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Wine Style

The Road Less Traveled Revealed the World of Ischia

After her travel plans were thwarted, this writer found a delicious new wine world

Regine T Rousseau By July 29, 2022
Regine sitting with aerial photo of Ischia, Italy in the background, flanked by 2 bottles of wine
Photo illustration by Pix

There are two types of travelers: people like Dave, and my kind. Dave was a 73-year-old man I met on the flight to Naples, Italy, who pinned me into the window seat with his oversized personal bag filled with books, printed articles, and notepads containing all of his research on Italy. As a young man, he had dreamed of seeing Pompeii, and the Vatican in Rome, and eating “real” pizza. Yet he hadn’t traveled more than a few miles from his hometown of Cedar Rapids, Iowa except for that time his friend took him to Hawaii. His wife, 74 years old, was next to him. Like Dave, this would be her first trip out of the U.S. For them, nothing on this trip was left to chance. Every minute of every day of this trip had been researched, planned, and imagined. 

And then there’s me. I am more of a “let’s see what comes up,” type of traveler. In 2015, I saw a postcard at a Borders bookstore in downtown Chicago. The photo was of a coastal town with houses stacked on steep cliffs. Every color in the world was in that photo: terracotta rooftops and homes painted in bright yellow, soft red, tangerine, and cottage blue. And where man failed to add a hue, nature showed up with electric pink flowers, a sea with streaks of purple, bottle green grass, and a sky that reflected this rainbow. I picked up the card and read “Amalfi Coast” on the lower right-hand corner, looked at my then boyfriend, and said, “Amalfi Coast, I gotta go. My destiny is on the Amalfi Coast.” He shook his head, smiled, and said, “OK, baby.”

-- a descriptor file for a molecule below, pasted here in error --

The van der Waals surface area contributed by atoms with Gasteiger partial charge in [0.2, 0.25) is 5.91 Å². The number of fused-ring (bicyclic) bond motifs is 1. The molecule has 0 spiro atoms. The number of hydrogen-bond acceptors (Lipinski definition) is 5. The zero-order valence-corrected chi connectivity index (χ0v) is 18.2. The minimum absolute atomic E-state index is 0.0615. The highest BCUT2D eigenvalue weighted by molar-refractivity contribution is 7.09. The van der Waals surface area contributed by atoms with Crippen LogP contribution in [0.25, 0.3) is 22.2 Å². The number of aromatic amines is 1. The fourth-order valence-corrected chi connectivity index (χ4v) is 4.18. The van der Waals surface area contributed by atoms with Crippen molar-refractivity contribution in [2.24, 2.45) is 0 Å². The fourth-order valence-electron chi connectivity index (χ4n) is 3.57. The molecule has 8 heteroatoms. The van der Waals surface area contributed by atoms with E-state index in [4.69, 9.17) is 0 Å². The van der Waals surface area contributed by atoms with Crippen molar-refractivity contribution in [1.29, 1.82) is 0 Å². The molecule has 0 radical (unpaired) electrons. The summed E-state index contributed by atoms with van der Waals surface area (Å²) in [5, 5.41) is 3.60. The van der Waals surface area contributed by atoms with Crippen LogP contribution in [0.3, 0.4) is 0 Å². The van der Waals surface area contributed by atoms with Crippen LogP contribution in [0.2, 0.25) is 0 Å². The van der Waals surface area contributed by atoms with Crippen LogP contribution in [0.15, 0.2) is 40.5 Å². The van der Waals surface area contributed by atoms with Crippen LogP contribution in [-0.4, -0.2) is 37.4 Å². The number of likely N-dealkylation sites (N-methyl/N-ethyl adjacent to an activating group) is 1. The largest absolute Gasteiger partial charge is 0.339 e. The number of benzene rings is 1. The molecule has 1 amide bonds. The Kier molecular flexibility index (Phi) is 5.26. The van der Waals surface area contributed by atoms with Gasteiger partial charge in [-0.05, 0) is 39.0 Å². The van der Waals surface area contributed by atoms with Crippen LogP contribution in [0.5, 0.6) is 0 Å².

And that’s how I discovered a new favorite wine.

Accepting new directions

Embracing your destiny is not always easy. Thanks to my busy travel schedule, timing issues, and the sheer difficulty of getting to the Amalfi Coast, it took another four years before I could make the journey. I began making plans to visit in late June of 2019. July is the busy season, and so finding accommodations in any of the three main towns of Positano, Ravello or Sorrento was impossible. It looked as if my trip would be postponed unless we slept on the beach. Then my travel companion read about an island in the Gulf of Naples, north of the Amalfi Coast, named Ischia.

“How about we go to Ischia?”

“My destiny is on the Amalfi Coast.”

“The rooms are currently $700 a night. You can’t afford your destiny.”

For the past four years, I had been dreaming of walking the streets, eating the food, and soaking in the luxury of the Amalfi Coast. But when I learned that the island is a famous wine region, Ischia DOC, I warmed to the idea, and we booked a two-bedroom, two-bath apartment overlooking the Tyrrhenian Sea for $187 a night. 

Regine Rousseau in Ischia, Italy. Photo courtesy of Regine Rousseau.

To get to the island, you fly into Naples and take a ferry. The scenes at the port of Ischia could fill an art gallery. A man in his late twenties in a red shirt, with wild curly onyx-colored hair, dramatically waved his arms like an inflatable tube man, to usher our boat to the dock. Another in his early seventies with tanned and leathered skin sat dangerously close to where we docked, reading a book with a worn bright green cover. A girl dressed in a soft pink summer dress ran screaming into a woman’s arms when she debarked.